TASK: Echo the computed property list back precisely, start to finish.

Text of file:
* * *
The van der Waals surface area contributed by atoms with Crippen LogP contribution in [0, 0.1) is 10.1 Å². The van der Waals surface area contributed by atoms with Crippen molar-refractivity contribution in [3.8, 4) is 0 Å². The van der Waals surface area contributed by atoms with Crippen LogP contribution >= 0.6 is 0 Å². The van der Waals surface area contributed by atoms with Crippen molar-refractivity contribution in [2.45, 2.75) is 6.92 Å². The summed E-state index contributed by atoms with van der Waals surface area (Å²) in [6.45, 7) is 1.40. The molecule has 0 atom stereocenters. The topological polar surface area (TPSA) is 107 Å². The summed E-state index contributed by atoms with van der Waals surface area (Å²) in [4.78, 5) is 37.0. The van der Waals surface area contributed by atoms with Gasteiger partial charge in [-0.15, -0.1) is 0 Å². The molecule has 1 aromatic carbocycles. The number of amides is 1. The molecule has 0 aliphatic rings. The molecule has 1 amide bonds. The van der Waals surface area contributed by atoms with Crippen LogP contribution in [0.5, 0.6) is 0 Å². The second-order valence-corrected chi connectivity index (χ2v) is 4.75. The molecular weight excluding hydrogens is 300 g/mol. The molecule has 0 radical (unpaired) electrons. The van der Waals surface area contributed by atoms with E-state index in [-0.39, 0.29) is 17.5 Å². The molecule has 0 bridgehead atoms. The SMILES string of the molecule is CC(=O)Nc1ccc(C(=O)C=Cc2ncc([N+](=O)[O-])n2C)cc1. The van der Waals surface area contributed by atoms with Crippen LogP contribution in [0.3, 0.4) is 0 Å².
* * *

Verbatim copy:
The van der Waals surface area contributed by atoms with Crippen LogP contribution in [0, 0.1) is 10.1 Å². The van der Waals surface area contributed by atoms with Crippen molar-refractivity contribution in [3.8, 4) is 0 Å². The van der Waals surface area contributed by atoms with Crippen LogP contribution >= 0.6 is 0 Å². The van der Waals surface area contributed by atoms with Crippen molar-refractivity contribution in [2.45, 2.75) is 6.92 Å². The summed E-state index contributed by atoms with van der Waals surface area (Å²) in [6.45, 7) is 1.40. The molecule has 0 atom stereocenters. The topological polar surface area (TPSA) is 107 Å². The summed E-state index contributed by atoms with van der Waals surface area (Å²) in [4.78, 5) is 37.0. The van der Waals surface area contributed by atoms with Gasteiger partial charge in [-0.15, -0.1) is 0 Å². The molecule has 1 aromatic carbocycles. The number of amides is 1. The molecule has 0 aliphatic rings. The molecule has 1 amide bonds. The van der Waals surface area contributed by atoms with Crippen LogP contribution in [0.5, 0.6) is 0 Å². The second-order valence-corrected chi connectivity index (χ2v) is 4.75. The molecular weight excluding hydrogens is 300 g/mol. The molecule has 0 radical (unpaired) electrons. The van der Waals surface area contributed by atoms with E-state index in [-0.39, 0.29) is 17.5 Å². The molecule has 0 bridgehead atoms. The SMILES string of the molecule is CC(=O)Nc1ccc(C(=O)C=Cc2ncc([N+](=O)[O-])n2C)cc1. The van der Waals surface area contributed by atoms with Crippen LogP contribution in [0.3, 0.4) is 0 Å².